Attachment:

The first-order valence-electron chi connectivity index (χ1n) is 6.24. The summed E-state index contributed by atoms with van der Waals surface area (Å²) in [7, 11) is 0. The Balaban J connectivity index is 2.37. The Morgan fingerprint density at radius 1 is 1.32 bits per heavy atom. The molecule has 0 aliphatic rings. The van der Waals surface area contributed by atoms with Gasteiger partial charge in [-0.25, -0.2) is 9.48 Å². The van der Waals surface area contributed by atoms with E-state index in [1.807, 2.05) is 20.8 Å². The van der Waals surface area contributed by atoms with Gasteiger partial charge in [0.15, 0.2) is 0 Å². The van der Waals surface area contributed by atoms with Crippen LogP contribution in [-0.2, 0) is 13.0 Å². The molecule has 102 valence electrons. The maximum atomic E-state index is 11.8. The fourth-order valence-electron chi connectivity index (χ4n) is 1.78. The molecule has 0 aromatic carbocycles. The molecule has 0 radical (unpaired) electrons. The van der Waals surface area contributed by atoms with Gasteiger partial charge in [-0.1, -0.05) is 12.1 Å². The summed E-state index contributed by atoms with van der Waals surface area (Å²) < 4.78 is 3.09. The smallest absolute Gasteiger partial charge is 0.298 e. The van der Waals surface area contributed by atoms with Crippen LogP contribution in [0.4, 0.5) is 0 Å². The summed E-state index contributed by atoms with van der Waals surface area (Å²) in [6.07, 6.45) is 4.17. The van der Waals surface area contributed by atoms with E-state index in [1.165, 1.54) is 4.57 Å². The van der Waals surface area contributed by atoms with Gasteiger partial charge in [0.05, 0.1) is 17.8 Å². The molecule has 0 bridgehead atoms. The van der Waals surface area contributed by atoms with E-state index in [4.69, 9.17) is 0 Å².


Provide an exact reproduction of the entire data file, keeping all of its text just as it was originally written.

The first-order valence-electron chi connectivity index (χ1n) is 6.24. The summed E-state index contributed by atoms with van der Waals surface area (Å²) in [7, 11) is 0. The Balaban J connectivity index is 2.37. The Morgan fingerprint density at radius 1 is 1.32 bits per heavy atom. The molecule has 0 aliphatic rings. The van der Waals surface area contributed by atoms with Gasteiger partial charge in [-0.25, -0.2) is 9.48 Å². The van der Waals surface area contributed by atoms with E-state index in [1.807, 2.05) is 20.8 Å². The van der Waals surface area contributed by atoms with Gasteiger partial charge in [0.15, 0.2) is 0 Å². The van der Waals surface area contributed by atoms with Crippen LogP contribution in [-0.2, 0) is 13.0 Å². The molecule has 102 valence electrons. The maximum atomic E-state index is 11.8. The fourth-order valence-electron chi connectivity index (χ4n) is 1.78. The molecule has 0 aromatic carbocycles. The molecule has 0 radical (unpaired) electrons. The van der Waals surface area contributed by atoms with Gasteiger partial charge in [-0.1, -0.05) is 12.1 Å². The summed E-state index contributed by atoms with van der Waals surface area (Å²) < 4.78 is 3.09. The smallest absolute Gasteiger partial charge is 0.298 e. The van der Waals surface area contributed by atoms with Crippen LogP contribution in [0.4, 0.5) is 0 Å². The summed E-state index contributed by atoms with van der Waals surface area (Å²) in [6.07, 6.45) is 4.17. The van der Waals surface area contributed by atoms with E-state index in [1.165, 1.54) is 4.57 Å². The van der Waals surface area contributed by atoms with Gasteiger partial charge in [0.05, 0.1) is 17.8 Å². The molecule has 0 bridgehead atoms. The van der Waals surface area contributed by atoms with E-state index in [4.69, 9.17) is 0 Å².